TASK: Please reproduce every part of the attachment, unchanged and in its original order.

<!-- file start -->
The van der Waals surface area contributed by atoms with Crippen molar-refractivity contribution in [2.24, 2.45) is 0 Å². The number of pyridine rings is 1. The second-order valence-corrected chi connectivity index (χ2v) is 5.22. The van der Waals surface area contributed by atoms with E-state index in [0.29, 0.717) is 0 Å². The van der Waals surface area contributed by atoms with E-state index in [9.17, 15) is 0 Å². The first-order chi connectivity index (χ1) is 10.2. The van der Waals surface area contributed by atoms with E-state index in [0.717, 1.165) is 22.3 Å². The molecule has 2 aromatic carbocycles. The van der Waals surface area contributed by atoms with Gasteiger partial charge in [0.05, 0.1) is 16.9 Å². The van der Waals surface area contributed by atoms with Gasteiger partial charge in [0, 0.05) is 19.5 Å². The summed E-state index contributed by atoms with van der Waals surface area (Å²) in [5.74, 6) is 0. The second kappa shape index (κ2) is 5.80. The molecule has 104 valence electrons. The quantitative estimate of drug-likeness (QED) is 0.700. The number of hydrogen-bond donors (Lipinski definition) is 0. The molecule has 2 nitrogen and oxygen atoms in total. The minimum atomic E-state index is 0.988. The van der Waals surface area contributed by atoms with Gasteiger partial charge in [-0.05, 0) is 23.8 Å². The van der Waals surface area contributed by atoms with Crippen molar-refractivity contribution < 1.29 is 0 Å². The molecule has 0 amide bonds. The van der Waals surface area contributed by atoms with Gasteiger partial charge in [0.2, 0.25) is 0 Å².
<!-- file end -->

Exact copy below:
The van der Waals surface area contributed by atoms with Crippen molar-refractivity contribution in [2.24, 2.45) is 0 Å². The number of pyridine rings is 1. The second-order valence-corrected chi connectivity index (χ2v) is 5.22. The van der Waals surface area contributed by atoms with E-state index in [0.29, 0.717) is 0 Å². The van der Waals surface area contributed by atoms with E-state index in [9.17, 15) is 0 Å². The first-order chi connectivity index (χ1) is 10.2. The van der Waals surface area contributed by atoms with E-state index in [0.717, 1.165) is 22.3 Å². The molecule has 2 aromatic carbocycles. The van der Waals surface area contributed by atoms with Gasteiger partial charge in [0.05, 0.1) is 16.9 Å². The van der Waals surface area contributed by atoms with Gasteiger partial charge in [0, 0.05) is 19.5 Å². The summed E-state index contributed by atoms with van der Waals surface area (Å²) in [5.74, 6) is 0. The second kappa shape index (κ2) is 5.80. The molecule has 104 valence electrons. The quantitative estimate of drug-likeness (QED) is 0.700. The number of hydrogen-bond donors (Lipinski definition) is 0. The molecule has 2 nitrogen and oxygen atoms in total. The minimum atomic E-state index is 0.988. The van der Waals surface area contributed by atoms with Gasteiger partial charge in [-0.05, 0) is 23.8 Å². The van der Waals surface area contributed by atoms with Crippen molar-refractivity contribution < 1.29 is 0 Å². The molecule has 0 amide bonds. The van der Waals surface area contributed by atoms with Gasteiger partial charge in [0.2, 0.25) is 0 Å².